Soften the rigour of her father's virtue.
Syph. How does your tongue grow wanton in her
But on my knees I beg you would consider—
Jub. Hah! Syphax, is't not she —She moves this
And with her Lucia, Lucius's fair daughter.
My heart beats thick—I pr’ythee, Syphax, leave me.
Syph. Ten thousand curses fasten on them both I
Now will the woman, with a single glance,
Undo what I’ve been lab’ring all this while.
Enter MARCIA and Lucia. Jub. Hail, charming maid! How does thy beauty
The face of war, and make ev’n horror smile !
At sight of thee my heart shakes off its sorrows;
I feel a dawn of Joy break in upon me,
And for a while forget th' approach of Caesar.
Mar. I should be griev’d, young prince, to think
my presence -
Unbent your thoughts, and slacken'd 'em to arms,
While, warm with slaughter, our vićtorious foe
Threatens aloud, and calls you to the field.
Jub. Oh, Marcia, let me hope thy kind concerns
And gentle wishes follow me to battle!
The thought will give new vigour to my arm,
Add strength and weight to my descending sword,
And drive it in a tempest on the foe.
Mar. My pray'rs and wishes always shall attend
The friends of Rome, the glorious cause of virtue,
And men approv’d of by the gods and Cato.
Jub. That Juba may deserve thy pious cares,
I'll gaze for ever on thy god-like father,
Transplanting one by one, into my life,
His bright perfections, ’till I shine like him.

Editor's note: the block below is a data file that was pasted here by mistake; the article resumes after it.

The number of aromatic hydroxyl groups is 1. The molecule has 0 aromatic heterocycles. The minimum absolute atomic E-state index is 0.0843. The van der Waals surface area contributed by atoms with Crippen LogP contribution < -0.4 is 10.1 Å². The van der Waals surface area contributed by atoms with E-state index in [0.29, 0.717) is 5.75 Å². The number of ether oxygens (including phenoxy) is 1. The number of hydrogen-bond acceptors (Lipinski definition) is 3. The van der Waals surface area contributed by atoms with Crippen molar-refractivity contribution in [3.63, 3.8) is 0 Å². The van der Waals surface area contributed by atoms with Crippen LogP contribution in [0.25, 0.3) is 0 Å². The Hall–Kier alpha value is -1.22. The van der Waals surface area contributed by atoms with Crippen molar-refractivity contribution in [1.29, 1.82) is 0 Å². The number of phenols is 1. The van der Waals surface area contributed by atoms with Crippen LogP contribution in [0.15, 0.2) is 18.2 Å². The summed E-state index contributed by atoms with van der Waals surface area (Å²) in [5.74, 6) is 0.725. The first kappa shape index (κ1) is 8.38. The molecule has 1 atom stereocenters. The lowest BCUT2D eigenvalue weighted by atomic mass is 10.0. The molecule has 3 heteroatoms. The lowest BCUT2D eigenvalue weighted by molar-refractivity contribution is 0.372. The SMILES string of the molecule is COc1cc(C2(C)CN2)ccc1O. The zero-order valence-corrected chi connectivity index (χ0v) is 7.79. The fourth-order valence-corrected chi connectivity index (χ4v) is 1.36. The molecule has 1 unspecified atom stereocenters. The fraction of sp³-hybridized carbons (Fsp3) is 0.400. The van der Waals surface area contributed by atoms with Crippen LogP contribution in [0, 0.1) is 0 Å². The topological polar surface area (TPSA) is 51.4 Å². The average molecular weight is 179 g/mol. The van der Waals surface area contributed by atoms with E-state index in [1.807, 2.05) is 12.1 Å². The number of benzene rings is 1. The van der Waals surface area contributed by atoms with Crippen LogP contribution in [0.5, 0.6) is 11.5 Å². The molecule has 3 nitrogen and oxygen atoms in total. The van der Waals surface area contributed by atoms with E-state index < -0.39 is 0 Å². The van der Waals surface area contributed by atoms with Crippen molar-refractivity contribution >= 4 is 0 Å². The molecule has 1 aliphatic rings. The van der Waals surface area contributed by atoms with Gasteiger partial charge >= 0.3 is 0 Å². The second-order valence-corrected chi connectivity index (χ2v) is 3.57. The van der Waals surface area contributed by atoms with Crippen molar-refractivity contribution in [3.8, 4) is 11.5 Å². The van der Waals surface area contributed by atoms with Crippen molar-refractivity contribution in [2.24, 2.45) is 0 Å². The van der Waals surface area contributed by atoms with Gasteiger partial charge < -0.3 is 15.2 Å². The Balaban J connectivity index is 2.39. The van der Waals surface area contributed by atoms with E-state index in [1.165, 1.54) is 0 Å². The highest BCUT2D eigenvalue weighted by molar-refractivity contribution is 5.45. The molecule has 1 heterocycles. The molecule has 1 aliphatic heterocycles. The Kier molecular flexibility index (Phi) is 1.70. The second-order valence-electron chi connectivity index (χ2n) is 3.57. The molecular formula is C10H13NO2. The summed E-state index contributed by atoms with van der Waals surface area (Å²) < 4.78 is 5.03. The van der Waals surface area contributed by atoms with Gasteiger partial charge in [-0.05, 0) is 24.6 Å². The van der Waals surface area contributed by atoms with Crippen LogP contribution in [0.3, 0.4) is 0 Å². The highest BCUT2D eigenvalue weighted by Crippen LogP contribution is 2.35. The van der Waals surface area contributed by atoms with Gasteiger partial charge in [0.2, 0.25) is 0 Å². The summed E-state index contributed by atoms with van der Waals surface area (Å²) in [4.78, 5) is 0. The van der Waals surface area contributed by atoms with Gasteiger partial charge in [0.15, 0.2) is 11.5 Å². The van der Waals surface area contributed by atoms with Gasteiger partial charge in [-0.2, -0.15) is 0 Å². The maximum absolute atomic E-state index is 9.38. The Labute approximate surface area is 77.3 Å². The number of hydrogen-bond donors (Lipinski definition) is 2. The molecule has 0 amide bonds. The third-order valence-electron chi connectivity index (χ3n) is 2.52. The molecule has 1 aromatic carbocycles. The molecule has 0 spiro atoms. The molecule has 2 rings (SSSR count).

Mar. My father never, at a time like this,
Would lay out his great soul in words, and waste
Such precious moments.
Jub. Thy reproofs are just,
Thou virtuous maid; I’ll hasten to my troops,
And fire their languid souls with Cato's virtue. .
If e'er I lead them to the field, when all
The war shall stand rang'd in its just array,
And dreadful pomp ; then will I think on thee.
Oh, lovely maid! then will I think on thee; And in the shock of charging hosts, remember What glorious deeds should grace the man who hopes For Marcia's love. [Exit Juba. Luc. Marcia, you're too severe; How cou’d you chide the young good-natur'd prince, And drive him from you with so stern an air, A prince that loves and doats on you to death Mar. 'Tis therefore, Lucia, that Ichid him from me. His air, his voice, his looks, and honest soul, Speak all so movingly in his behalf, I dare not trust myself to hear him talk. Luc. Why will you fight against so sweet a passion, And steel your heart to such a world of charms Mar. How, Lucial wouldst thou have me sink away In pleasing dreams, and lose myself in love, When ev'ry moment Cato's life's at stake Caesar comes arm'd with terror and revenge, And aims his thunder at my father's head. Should not the sad occasion swallow up My other cares, “and draw them all into it " Luc. Why have not I this constancy of mind, Who have so many griefs to try its force : Sure, nature form'd me of her softest mould, Enfeebled all my soul with tender passions, And sunk me ev'n below my own weak sex : Pity and love, by turns, oppress my heart. Mar. Lucia, disburthen all thy cares on me, And let me share thy most retir’d distress. Tell me who raises up this conflict in thee